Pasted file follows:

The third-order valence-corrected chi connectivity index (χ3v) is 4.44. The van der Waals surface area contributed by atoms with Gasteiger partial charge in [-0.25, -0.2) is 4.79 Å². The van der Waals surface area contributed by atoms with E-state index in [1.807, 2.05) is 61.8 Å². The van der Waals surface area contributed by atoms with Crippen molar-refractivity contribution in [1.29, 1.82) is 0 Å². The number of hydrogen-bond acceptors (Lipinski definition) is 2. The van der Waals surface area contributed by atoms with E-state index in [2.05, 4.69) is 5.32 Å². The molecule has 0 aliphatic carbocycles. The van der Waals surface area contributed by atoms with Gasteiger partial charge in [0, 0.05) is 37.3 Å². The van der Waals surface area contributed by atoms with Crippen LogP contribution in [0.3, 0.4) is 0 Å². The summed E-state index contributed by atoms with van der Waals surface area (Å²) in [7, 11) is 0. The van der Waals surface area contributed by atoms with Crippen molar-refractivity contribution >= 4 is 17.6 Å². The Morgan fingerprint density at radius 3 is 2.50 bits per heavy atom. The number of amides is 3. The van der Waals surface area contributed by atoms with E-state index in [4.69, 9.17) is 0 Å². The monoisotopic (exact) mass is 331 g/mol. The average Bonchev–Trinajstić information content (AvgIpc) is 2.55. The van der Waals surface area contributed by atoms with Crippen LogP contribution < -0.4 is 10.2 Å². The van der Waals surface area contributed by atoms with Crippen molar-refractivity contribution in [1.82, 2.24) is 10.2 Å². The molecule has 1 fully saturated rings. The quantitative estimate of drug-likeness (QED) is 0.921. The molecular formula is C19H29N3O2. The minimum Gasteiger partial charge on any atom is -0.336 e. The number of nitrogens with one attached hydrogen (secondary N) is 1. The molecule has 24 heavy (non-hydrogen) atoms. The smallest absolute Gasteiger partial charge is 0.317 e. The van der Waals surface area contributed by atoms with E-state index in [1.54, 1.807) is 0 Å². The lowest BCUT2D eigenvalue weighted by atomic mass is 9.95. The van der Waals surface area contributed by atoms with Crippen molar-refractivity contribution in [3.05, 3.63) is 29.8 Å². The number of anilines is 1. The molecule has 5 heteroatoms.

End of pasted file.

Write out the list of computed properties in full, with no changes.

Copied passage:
The third-order valence-corrected chi connectivity index (χ3v) is 4.44. The van der Waals surface area contributed by atoms with Gasteiger partial charge in [-0.25, -0.2) is 4.79 Å². The van der Waals surface area contributed by atoms with E-state index in [1.807, 2.05) is 61.8 Å². The van der Waals surface area contributed by atoms with Crippen molar-refractivity contribution in [1.29, 1.82) is 0 Å². The number of hydrogen-bond acceptors (Lipinski definition) is 2. The van der Waals surface area contributed by atoms with E-state index in [2.05, 4.69) is 5.32 Å². The molecule has 0 aliphatic carbocycles. The van der Waals surface area contributed by atoms with Gasteiger partial charge in [0, 0.05) is 37.3 Å². The van der Waals surface area contributed by atoms with Crippen LogP contribution in [0.3, 0.4) is 0 Å². The summed E-state index contributed by atoms with van der Waals surface area (Å²) in [7, 11) is 0. The van der Waals surface area contributed by atoms with Crippen molar-refractivity contribution >= 4 is 17.6 Å². The Morgan fingerprint density at radius 3 is 2.50 bits per heavy atom. The number of amides is 3. The van der Waals surface area contributed by atoms with E-state index in [4.69, 9.17) is 0 Å². The monoisotopic (exact) mass is 331 g/mol. The average Bonchev–Trinajstić information content (AvgIpc) is 2.55. The van der Waals surface area contributed by atoms with Crippen LogP contribution < -0.4 is 10.2 Å². The van der Waals surface area contributed by atoms with Crippen molar-refractivity contribution in [1.82, 2.24) is 10.2 Å². The molecule has 1 fully saturated rings. The quantitative estimate of drug-likeness (QED) is 0.921. The molecular formula is C19H29N3O2. The minimum Gasteiger partial charge on any atom is -0.336 e. The number of nitrogens with one attached hydrogen (secondary N) is 1. The molecule has 24 heavy (non-hydrogen) atoms. The smallest absolute Gasteiger partial charge is 0.317 e. The van der Waals surface area contributed by atoms with E-state index in [1.54, 1.807) is 0 Å². The lowest BCUT2D eigenvalue weighted by atomic mass is 9.95. The van der Waals surface area contributed by atoms with Crippen molar-refractivity contribution in [3.05, 3.63) is 29.8 Å². The number of anilines is 1. The molecule has 5 heteroatoms.